Higher Inflation due to Fed Hikes

Allan Greenspan readily admits a lack of knowledge as to the reasons for the economies boom over the last few years. This lack of knowledge will continue until economist begin factoring the role higher interest rates play in increasing the inflation rate and change the seriously flawed fundamental premises proposed in Keynesian economics.

Basic Keynesian theory states a high demand of resources and labor causes a bidding war for these resources resulting in inflation. To fight inflation interest rates must be raised high enough to put enough companies out of business so that the demand for resources and labor is reduced. Of course, companies won't die overnight because of a .25% increase in interest rates. Instead they will raise prices to cover the extra cost incurred resulting in a situation where a large portion of the inflation rate is due primarily because of the measures taken to fight inflation. Our current situation marks a good example. The late 1970's and early 1980's serves as a better example.

The Chairman of the Federal Reserve Board at that time, Paul Volker, thoroughly embraced the tight money supply concept of reducing inflation. This lead to interest rates and unemployment rates near 20% and inflation rates in the mid teens. This situation remained until this policy nearly caused a complete collapse of the United States banking system. When the Fed was forced to dramatically increase the money supply in order to save the banking system the economy recovered almost immediately with precipitous drops in both the unemployment and inflation rates.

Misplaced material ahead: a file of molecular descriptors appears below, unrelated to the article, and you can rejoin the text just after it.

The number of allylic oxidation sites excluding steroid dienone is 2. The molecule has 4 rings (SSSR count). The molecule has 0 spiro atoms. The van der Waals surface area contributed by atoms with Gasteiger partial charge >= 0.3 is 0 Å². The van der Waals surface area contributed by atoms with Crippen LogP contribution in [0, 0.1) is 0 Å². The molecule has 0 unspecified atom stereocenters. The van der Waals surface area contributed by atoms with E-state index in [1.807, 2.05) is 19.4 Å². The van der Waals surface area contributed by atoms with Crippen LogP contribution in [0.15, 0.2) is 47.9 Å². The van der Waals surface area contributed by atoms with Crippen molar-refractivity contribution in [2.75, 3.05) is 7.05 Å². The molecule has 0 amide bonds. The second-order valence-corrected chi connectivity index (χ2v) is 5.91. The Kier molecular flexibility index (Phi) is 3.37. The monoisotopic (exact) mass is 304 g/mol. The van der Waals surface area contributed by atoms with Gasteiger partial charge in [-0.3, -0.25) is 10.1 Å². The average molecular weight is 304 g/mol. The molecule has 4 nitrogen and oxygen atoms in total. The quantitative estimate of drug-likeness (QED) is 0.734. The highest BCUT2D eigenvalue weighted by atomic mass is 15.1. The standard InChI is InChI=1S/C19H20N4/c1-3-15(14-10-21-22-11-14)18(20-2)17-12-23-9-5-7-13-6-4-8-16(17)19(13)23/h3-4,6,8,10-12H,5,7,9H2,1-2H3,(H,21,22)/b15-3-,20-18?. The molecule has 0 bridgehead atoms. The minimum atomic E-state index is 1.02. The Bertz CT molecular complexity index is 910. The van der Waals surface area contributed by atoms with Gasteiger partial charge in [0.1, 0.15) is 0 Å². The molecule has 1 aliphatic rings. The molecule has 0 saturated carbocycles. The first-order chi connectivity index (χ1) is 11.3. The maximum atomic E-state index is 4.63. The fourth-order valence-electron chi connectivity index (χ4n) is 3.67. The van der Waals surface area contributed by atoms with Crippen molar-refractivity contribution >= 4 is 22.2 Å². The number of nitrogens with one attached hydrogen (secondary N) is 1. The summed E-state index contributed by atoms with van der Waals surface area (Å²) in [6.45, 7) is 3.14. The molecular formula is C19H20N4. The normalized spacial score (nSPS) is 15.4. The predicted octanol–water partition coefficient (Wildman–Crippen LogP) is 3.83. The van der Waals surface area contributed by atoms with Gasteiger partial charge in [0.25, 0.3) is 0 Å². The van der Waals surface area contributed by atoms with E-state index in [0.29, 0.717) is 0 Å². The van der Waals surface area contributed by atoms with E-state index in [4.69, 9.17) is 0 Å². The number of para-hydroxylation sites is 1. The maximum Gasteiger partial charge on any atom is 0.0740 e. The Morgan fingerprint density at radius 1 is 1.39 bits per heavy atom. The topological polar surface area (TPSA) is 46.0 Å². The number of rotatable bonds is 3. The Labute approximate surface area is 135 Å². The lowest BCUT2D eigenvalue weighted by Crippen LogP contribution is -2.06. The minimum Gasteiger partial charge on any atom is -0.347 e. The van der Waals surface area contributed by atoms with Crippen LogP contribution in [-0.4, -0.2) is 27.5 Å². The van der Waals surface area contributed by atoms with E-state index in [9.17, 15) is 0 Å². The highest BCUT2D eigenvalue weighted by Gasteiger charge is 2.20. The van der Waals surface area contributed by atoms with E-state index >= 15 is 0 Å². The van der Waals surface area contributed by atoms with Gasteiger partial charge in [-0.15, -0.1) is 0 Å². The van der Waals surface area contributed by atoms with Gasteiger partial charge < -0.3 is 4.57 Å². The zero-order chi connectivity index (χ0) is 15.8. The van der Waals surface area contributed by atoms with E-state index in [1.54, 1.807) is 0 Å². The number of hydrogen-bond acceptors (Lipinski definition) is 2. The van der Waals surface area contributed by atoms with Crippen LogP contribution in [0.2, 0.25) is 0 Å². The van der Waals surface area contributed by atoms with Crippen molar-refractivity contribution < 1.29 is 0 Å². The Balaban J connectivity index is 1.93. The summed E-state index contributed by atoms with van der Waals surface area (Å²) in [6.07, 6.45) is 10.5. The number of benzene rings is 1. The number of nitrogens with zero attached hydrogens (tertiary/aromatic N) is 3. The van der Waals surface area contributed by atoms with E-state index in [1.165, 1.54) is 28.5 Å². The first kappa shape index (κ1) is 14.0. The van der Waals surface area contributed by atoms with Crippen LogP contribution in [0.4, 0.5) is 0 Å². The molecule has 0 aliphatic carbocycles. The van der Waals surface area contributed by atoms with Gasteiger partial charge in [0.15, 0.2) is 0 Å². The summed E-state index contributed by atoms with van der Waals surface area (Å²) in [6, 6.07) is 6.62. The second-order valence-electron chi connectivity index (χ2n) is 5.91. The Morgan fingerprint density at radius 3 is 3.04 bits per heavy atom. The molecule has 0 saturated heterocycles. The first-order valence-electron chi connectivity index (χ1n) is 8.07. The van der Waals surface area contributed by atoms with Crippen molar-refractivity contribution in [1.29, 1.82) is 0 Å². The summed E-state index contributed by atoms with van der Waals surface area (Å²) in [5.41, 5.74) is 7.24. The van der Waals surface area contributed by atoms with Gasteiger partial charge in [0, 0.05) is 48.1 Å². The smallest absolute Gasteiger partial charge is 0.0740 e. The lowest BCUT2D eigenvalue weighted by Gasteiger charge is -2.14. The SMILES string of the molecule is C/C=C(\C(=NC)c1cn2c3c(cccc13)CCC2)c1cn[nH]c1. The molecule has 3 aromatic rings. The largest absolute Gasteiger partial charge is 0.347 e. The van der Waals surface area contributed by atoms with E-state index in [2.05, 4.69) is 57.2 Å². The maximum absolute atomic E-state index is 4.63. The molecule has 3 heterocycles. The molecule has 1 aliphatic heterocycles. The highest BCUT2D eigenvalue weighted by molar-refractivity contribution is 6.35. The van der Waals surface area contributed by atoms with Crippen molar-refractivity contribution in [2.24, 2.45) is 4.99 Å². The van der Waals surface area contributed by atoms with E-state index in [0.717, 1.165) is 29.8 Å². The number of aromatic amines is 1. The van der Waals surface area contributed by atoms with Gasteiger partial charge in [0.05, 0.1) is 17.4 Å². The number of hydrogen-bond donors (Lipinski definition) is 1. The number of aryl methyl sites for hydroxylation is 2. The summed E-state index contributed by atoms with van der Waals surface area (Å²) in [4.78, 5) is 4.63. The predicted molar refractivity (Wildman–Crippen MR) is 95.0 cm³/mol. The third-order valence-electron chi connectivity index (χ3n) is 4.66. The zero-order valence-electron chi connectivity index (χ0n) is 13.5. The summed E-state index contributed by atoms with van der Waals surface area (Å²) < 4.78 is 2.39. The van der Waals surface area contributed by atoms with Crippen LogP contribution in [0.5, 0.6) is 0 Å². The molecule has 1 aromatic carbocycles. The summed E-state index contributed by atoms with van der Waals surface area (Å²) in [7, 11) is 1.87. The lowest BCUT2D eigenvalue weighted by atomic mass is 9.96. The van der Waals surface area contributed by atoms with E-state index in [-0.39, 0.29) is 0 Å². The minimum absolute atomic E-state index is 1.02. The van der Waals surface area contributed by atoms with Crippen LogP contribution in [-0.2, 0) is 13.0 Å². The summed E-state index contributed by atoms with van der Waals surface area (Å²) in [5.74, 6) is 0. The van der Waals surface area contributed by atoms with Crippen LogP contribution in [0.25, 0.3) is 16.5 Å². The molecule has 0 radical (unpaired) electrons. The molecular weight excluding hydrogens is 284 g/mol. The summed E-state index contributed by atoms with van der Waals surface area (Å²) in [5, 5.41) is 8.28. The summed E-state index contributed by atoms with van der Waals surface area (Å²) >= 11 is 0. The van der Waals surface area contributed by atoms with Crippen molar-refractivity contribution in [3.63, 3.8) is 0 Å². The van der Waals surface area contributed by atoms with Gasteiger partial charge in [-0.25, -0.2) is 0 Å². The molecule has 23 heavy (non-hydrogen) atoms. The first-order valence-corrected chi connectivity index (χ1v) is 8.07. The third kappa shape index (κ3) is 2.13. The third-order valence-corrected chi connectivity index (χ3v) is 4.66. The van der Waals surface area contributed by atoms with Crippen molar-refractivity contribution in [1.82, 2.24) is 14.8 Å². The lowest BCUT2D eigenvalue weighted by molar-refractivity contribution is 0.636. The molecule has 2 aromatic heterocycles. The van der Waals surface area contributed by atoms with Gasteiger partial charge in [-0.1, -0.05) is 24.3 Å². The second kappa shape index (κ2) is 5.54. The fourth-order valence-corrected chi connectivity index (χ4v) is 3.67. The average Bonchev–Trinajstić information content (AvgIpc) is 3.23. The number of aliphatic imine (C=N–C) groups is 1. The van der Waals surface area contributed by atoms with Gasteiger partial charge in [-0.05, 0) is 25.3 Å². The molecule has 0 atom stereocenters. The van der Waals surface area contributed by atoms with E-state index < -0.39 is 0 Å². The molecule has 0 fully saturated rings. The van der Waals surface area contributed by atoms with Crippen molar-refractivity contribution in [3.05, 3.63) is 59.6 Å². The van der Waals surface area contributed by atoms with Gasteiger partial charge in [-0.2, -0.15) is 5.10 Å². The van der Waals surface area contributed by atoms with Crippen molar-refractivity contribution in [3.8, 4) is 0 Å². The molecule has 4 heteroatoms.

When examining Keynesian theory we also must examine the period of time of concept development. At that time governments were allowed to believe there were two distinct classes of people; one class whose contributions to society were so great their assets must be protected and one class whose assets could be sacrificed in order to protect the others. With this mind set if the demand for a resource that everyone needs (like oil) became great enough to threaten the living standards of the wealthy it was acceptable to freeze out the less wealthy.

In the nineteen seventies we had the opportunity lessen the burden of our dependence on oil. The natural market forces promoted companies willing to develop alternate energy sources, conservation techniques and efficient mechanical devices. Instead we allowed the fed to raise interest rates enough to eliminate these fledgling companies and stifle the innovations they promised. In those cases where an established company threaten to falter because of the same fed policies we would ignore the feds desire and step in to rescue that company. Thus as a society we failed to embrace the free market we claim to love and protected established businesses so that now in the 21st century we can relive the experiences of the 1970's.

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